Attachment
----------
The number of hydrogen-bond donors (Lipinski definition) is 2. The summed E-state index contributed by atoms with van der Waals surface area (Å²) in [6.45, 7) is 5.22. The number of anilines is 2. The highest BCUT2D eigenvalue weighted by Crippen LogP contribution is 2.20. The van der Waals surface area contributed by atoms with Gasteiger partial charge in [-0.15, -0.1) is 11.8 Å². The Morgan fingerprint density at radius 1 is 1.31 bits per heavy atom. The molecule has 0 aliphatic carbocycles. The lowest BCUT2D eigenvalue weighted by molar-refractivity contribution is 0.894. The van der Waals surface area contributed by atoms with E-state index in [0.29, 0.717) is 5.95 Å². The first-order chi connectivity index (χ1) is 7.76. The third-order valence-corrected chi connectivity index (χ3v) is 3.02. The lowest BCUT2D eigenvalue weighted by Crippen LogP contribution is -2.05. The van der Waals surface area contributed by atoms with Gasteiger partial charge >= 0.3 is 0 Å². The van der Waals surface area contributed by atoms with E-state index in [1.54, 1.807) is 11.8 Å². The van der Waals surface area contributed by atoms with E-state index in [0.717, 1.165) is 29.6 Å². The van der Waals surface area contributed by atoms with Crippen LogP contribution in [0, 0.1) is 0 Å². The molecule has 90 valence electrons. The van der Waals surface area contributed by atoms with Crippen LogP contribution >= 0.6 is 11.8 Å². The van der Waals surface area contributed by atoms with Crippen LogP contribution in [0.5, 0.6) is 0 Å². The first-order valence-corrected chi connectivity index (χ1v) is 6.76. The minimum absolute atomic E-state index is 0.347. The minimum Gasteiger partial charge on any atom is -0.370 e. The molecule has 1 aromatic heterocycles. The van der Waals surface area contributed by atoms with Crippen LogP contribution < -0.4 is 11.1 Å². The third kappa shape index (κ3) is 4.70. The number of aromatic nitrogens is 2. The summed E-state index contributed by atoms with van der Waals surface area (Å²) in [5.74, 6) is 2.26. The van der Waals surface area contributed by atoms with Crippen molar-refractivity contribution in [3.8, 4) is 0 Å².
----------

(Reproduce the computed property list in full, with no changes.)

The number of hydrogen-bond donors (Lipinski definition) is 2. The summed E-state index contributed by atoms with van der Waals surface area (Å²) in [6.45, 7) is 5.22. The number of anilines is 2. The highest BCUT2D eigenvalue weighted by Crippen LogP contribution is 2.20. The van der Waals surface area contributed by atoms with Gasteiger partial charge in [-0.15, -0.1) is 11.8 Å². The Morgan fingerprint density at radius 1 is 1.31 bits per heavy atom. The molecule has 0 aliphatic carbocycles. The lowest BCUT2D eigenvalue weighted by molar-refractivity contribution is 0.894. The van der Waals surface area contributed by atoms with E-state index in [0.29, 0.717) is 5.95 Å². The first-order chi connectivity index (χ1) is 7.76. The third-order valence-corrected chi connectivity index (χ3v) is 3.02. The lowest BCUT2D eigenvalue weighted by Crippen LogP contribution is -2.05. The van der Waals surface area contributed by atoms with Gasteiger partial charge >= 0.3 is 0 Å². The van der Waals surface area contributed by atoms with E-state index in [1.54, 1.807) is 11.8 Å². The van der Waals surface area contributed by atoms with E-state index in [0.717, 1.165) is 29.6 Å². The van der Waals surface area contributed by atoms with Crippen LogP contribution in [0, 0.1) is 0 Å². The molecule has 90 valence electrons. The van der Waals surface area contributed by atoms with Crippen LogP contribution >= 0.6 is 11.8 Å². The van der Waals surface area contributed by atoms with Crippen LogP contribution in [0.5, 0.6) is 0 Å². The first-order valence-corrected chi connectivity index (χ1v) is 6.76. The minimum absolute atomic E-state index is 0.347. The minimum Gasteiger partial charge on any atom is -0.370 e. The molecule has 1 aromatic heterocycles. The van der Waals surface area contributed by atoms with Crippen LogP contribution < -0.4 is 11.1 Å². The third kappa shape index (κ3) is 4.70. The number of aromatic nitrogens is 2. The summed E-state index contributed by atoms with van der Waals surface area (Å²) in [5.74, 6) is 2.26. The van der Waals surface area contributed by atoms with Crippen molar-refractivity contribution in [3.8, 4) is 0 Å².